Monday, January 06, 2003

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Picture swiped from the Unoffical Paul Westerberg Home Page, taken by Bob Hyland.

Well, that's nice, JB, but when are you going to spout off about Paul Westerberg's albums like you promised?

Wait no more. Paul's latest, released as a twofer with its immediate predecessor, which initially saw print under his secret-to-nobody nom de guerre "Grandpaboy" is titled Stereo/Mono. Or it's called simply, "Stereo", with a bonus disc enclosed which just happens to be the Grandpaboy album "Mono". Or whatever. Of course, Westerberg came to notoriety, if not necessarily fame, with his previous band, the raucous, too-punky-to-be-Rock and too-rockish-to-be-Punk Replacements. At first, the 'Mats specialized in arrogant, goofy, snotty, who-gives-a-fuck rock n' roll, but then Paul realized he had a knack for writing aching, lovely ballads, often with a slight countryish twang, which made all the critics sit up and pay attention. After that, the 'Mats and Paul's rep grew, often considered by many to be the Stones to R.E.M.'s Alternative Beatles, and they released three classic LPs (Let It Be, Tim, and Pleased To Meet Me) followed by two vaguely disappointing ones (Don't Tell A Soul, the almost-Paul-solo All Shook Down). Eventually, the band seemed to tire of courting fame one minute and running away from it the next and the loud, sloppy rollercoaster ride eventually ground to a halt in 1991. He went solo, like everybody thought he would years before, and released two overproduced, compromised-sounding albums for Warners which absolutely no one liked and fewer heard, let alone bought. His biggest problem, it seems, is that it was no longer 1985 and people expected something more from someone with his obvious gifts, but nobody knew what. Paul himself, to me, sounded confused, like he didn't know how to do anything else but what he did and couldn't make people like it. He was let go by Warners/Sire, and signed to Capitol records a while later. I thought his next album, 1996's Suicane Gratifaction was a remarkable effort, all things considered...full of more great lyrics and melodies that the last two albums combined. It even survived the heavy hand of Uberproducer Don Was. Most disagreed with me, and the album was a flop, but I for one was very encouraged. Westerberg was let go by Capitol shortly thereafter, and emerged not long after with a sloppy indie record, the first under the pseudonym Grandpaboy. While it wasn't bad, and certainly rawer than his previous solo stuff, it was still lacking that certain something.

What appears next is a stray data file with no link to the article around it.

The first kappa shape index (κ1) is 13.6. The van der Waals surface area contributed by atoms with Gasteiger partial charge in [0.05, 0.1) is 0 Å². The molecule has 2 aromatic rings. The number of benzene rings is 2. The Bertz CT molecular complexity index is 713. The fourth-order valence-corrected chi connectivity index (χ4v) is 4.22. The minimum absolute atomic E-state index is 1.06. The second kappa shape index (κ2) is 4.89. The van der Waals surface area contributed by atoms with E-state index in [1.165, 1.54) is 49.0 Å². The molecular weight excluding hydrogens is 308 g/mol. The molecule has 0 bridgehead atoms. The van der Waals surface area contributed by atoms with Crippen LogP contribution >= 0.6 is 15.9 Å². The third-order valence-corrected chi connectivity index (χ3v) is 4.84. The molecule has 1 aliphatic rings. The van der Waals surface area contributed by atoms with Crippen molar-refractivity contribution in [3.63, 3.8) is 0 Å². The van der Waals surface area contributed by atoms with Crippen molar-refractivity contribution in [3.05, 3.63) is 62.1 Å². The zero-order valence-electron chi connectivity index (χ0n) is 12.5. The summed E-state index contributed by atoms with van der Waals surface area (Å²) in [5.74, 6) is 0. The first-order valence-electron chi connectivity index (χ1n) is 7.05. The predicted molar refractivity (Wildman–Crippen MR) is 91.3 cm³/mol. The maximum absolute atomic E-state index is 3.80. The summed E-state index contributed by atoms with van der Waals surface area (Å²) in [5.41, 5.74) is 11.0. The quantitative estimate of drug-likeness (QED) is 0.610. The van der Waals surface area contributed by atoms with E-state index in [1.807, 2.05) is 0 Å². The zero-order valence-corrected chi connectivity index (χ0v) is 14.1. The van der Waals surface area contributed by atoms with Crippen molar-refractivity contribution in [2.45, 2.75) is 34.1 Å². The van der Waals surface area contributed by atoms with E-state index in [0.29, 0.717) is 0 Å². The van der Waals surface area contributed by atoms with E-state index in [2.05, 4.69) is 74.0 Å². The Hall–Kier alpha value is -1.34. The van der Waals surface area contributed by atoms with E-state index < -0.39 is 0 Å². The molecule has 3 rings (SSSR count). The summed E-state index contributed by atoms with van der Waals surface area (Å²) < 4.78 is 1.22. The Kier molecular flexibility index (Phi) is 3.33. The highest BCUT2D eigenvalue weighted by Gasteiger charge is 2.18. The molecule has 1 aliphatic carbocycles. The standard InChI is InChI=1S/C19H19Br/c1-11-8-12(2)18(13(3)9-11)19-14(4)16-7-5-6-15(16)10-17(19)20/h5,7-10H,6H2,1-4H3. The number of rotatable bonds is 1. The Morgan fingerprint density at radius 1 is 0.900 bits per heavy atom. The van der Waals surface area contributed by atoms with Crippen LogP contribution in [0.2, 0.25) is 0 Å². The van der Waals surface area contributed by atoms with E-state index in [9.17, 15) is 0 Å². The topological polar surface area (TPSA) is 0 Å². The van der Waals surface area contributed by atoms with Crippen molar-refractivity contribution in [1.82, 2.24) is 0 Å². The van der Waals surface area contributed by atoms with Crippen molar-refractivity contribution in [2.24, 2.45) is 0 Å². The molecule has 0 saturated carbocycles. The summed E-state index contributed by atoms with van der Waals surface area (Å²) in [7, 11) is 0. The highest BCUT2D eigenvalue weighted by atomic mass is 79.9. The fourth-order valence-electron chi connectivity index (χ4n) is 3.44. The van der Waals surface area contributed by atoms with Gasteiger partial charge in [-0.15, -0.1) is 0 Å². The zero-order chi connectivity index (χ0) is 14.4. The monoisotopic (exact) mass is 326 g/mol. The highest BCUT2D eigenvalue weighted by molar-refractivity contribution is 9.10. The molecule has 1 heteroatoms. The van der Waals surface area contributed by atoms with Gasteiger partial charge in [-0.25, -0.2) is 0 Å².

Now, this past year, he's resurfaced with the aforementioned double CD set. Strangely enough, the Mono half is the most developed, features a full band, and rocks the hardest. Stereo basically sounds like a set of demo recordings, with minimal accompaniment. I found myself wanting to take the two discs and shuffle them together like cards, to get a mix of styles. I might still do this with the ol' CD burner. There are great songs on both discs, and Paul sounds more confident than he has in ages, if still a bit petulant and glum. I especially love "Silent Film Star" and the opener "High Time". Stereo has its share of nice songs, but they're so underdeveloped that it becomes a bit annoying. I liked the cover of "Mr. Rabbit", and a couple of others like "No Place For You" stand out as well. If you're curious, and you are predisposed to like the Replacements, then by all means check this one out. I seriously doubt that it will sell any better than its predecessors, or will even win him many new fans. I like it, but I'm one of the converted. Typically, one wishes for a lot more but I for one am glad Westerberg still cares enough to make the effort. We may never get another Tim, but those only come along every so often anyway.